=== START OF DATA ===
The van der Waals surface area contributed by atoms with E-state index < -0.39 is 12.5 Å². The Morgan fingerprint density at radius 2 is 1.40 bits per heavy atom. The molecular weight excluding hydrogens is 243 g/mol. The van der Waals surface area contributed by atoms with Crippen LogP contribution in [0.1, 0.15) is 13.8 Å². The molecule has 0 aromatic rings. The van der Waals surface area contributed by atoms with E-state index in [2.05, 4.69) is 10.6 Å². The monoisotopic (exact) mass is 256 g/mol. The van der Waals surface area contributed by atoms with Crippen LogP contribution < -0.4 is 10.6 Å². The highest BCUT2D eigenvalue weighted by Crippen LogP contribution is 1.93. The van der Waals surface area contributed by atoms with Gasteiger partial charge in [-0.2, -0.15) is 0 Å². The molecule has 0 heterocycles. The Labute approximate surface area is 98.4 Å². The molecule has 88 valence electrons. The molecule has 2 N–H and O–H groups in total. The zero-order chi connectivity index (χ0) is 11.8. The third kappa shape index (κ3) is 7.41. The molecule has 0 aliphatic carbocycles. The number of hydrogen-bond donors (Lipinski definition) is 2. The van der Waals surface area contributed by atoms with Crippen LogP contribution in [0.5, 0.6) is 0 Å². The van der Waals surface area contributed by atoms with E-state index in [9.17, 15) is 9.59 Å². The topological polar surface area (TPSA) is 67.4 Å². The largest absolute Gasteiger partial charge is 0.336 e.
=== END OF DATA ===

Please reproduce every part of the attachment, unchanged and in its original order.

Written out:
The van der Waals surface area contributed by atoms with E-state index < -0.39 is 12.5 Å². The Morgan fingerprint density at radius 2 is 1.40 bits per heavy atom. The molecular weight excluding hydrogens is 243 g/mol. The van der Waals surface area contributed by atoms with Crippen LogP contribution in [0.1, 0.15) is 13.8 Å². The molecule has 0 aromatic rings. The van der Waals surface area contributed by atoms with E-state index in [2.05, 4.69) is 10.6 Å². The monoisotopic (exact) mass is 256 g/mol. The van der Waals surface area contributed by atoms with Crippen LogP contribution < -0.4 is 10.6 Å². The highest BCUT2D eigenvalue weighted by Crippen LogP contribution is 1.93. The van der Waals surface area contributed by atoms with Gasteiger partial charge in [-0.2, -0.15) is 0 Å². The molecule has 0 heterocycles. The Labute approximate surface area is 98.4 Å². The molecule has 88 valence electrons. The molecule has 2 N–H and O–H groups in total. The zero-order chi connectivity index (χ0) is 11.8. The third kappa shape index (κ3) is 7.41. The molecule has 0 aliphatic carbocycles. The number of hydrogen-bond donors (Lipinski definition) is 2. The van der Waals surface area contributed by atoms with Crippen LogP contribution in [0.5, 0.6) is 0 Å². The van der Waals surface area contributed by atoms with E-state index in [9.17, 15) is 9.59 Å². The topological polar surface area (TPSA) is 67.4 Å². The largest absolute Gasteiger partial charge is 0.336 e.